FIND PROFESSIONALS
SHOP BY DEPARTMENT
Houzz Logo Print
sue_ct

Surprise Soil Test Results

sue_ct
10 years ago

I live in CT where native soil is generally acidic (my lawn was tested and had a soil pH of 4.5 last year and needed a lot of lime). But I used purchased compost in my raised bed, applied twice a few years apart and put my dried leaves there each fall. The leaves are from a maple and an ash tree in my yard. I never tested the soil, just tilled the compost and leaves into the native soil, until last month. This warm winter prompted me to go out on a warm day in Feb. and get soil samples from the garden and results were a surprise. They are:

pH 7.5

Calcium >4000 lbs/acre

Magnesium >500 lbs/acre

Phosphorus >100 lbs/acre

Potassium >600 lbs/acre

Boron 1.60 ppm

Copper 0.40 ppm

Iron 6.00 ppm

Manganese 103.00 ppm

Zinc 10.10 ppm

Aluminum 63 ppm

Soil Texture: Sandy Loam

Organic content: High

Note: Your soil nutrients are above optimum, mostly likely because too much fertalizer (either synthetic or organic) or compost was applied. Excessive nutrients can result in plant problems and also can contaminate ground and surface waters. Strive to keep nutrients in the optimum range.

Additional note: Do not any any lime, wood, ash or organic matter, composts or manure. Your pH is getting too high and nutrients are way above optimum! Too much organic matter in wet years can cause roots to rot and they will not be able to take up nutrients and oxygen properly.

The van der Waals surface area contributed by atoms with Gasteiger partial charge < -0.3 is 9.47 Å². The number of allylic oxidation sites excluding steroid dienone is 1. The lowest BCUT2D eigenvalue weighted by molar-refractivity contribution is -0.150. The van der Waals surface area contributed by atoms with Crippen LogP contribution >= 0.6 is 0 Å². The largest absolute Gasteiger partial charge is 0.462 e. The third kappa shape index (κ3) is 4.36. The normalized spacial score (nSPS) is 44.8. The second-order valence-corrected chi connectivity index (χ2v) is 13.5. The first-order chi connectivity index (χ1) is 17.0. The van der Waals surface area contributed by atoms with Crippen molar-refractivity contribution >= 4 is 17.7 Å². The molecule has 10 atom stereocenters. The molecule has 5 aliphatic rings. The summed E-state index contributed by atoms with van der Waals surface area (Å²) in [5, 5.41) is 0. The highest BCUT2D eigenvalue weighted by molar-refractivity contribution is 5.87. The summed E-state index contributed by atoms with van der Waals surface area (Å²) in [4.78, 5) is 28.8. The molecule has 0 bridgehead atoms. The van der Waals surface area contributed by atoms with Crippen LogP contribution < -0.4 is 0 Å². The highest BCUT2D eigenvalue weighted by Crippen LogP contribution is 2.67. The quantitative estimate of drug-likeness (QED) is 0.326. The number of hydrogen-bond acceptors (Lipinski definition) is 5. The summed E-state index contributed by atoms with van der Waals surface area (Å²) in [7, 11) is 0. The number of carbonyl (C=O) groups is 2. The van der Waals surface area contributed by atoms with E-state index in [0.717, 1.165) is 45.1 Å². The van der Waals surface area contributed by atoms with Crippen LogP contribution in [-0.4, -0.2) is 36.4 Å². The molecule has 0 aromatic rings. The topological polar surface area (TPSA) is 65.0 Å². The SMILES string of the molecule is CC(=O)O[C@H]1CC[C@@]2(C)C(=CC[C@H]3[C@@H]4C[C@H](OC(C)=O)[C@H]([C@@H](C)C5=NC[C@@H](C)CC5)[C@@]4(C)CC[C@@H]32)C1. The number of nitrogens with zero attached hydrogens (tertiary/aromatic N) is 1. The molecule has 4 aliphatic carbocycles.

This testing was done by UCONN.


On the plus side, I rarely have to water the garden with no wilting of tomato plants. The deep soil is sand. If you dig down about a foot anywhere you come to almost pure sand, so I guess that is why water logging hasn't been too much of a problem? Anyway, I mainly grow tomatoes, and want to maximize the fruit productivity and health of the plants. My garden is organic. I also grow a few herbs there like basil, and peppers. I have not had great luck with Bell Peppers but do a little better with hot peppers.

I am planning on bringing in top soil to add to the raised bed since I never filled it completely. The raised bed was built because the garden is on a hill and I want to level it to help with watering. So I have been slowly raising the level of the bed to level it off. I hope that will bring the soil more towards the optimum ranges for organic matter and nutrients. I will then need to have it retested.

Is this a good plan, or should I be doing anything else?

Comments (41)